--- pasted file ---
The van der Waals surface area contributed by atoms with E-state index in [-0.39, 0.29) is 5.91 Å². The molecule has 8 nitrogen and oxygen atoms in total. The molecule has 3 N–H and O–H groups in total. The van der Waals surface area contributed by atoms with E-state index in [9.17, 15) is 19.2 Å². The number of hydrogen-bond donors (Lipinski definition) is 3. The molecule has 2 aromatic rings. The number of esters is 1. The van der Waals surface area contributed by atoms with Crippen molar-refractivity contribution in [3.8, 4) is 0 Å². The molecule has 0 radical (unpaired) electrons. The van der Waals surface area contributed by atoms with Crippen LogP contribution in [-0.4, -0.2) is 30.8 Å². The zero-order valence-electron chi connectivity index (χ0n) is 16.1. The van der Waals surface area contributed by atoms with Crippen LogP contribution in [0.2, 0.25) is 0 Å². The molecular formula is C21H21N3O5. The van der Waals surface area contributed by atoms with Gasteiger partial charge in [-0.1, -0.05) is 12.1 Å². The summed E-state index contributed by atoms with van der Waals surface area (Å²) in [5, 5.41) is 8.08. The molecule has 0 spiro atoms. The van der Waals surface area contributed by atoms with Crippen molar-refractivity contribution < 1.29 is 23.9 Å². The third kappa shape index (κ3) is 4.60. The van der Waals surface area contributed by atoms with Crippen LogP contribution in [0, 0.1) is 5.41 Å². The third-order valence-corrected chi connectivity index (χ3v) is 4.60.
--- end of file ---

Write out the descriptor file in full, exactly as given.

The van der Waals surface area contributed by atoms with E-state index in [-0.39, 0.29) is 5.91 Å². The molecule has 8 nitrogen and oxygen atoms in total. The molecule has 3 N–H and O–H groups in total. The van der Waals surface area contributed by atoms with E-state index in [9.17, 15) is 19.2 Å². The number of hydrogen-bond donors (Lipinski definition) is 3. The molecule has 2 aromatic rings. The number of esters is 1. The van der Waals surface area contributed by atoms with Crippen molar-refractivity contribution in [3.8, 4) is 0 Å². The molecule has 0 radical (unpaired) electrons. The van der Waals surface area contributed by atoms with Crippen LogP contribution in [-0.4, -0.2) is 30.8 Å². The zero-order valence-electron chi connectivity index (χ0n) is 16.1. The van der Waals surface area contributed by atoms with Crippen LogP contribution in [0.2, 0.25) is 0 Å². The molecular formula is C21H21N3O5. The van der Waals surface area contributed by atoms with Gasteiger partial charge in [-0.1, -0.05) is 12.1 Å². The summed E-state index contributed by atoms with van der Waals surface area (Å²) in [5, 5.41) is 8.08. The molecule has 0 spiro atoms. The van der Waals surface area contributed by atoms with Crippen molar-refractivity contribution < 1.29 is 23.9 Å². The third kappa shape index (κ3) is 4.60. The van der Waals surface area contributed by atoms with Crippen LogP contribution in [0, 0.1) is 5.41 Å². The third-order valence-corrected chi connectivity index (χ3v) is 4.60.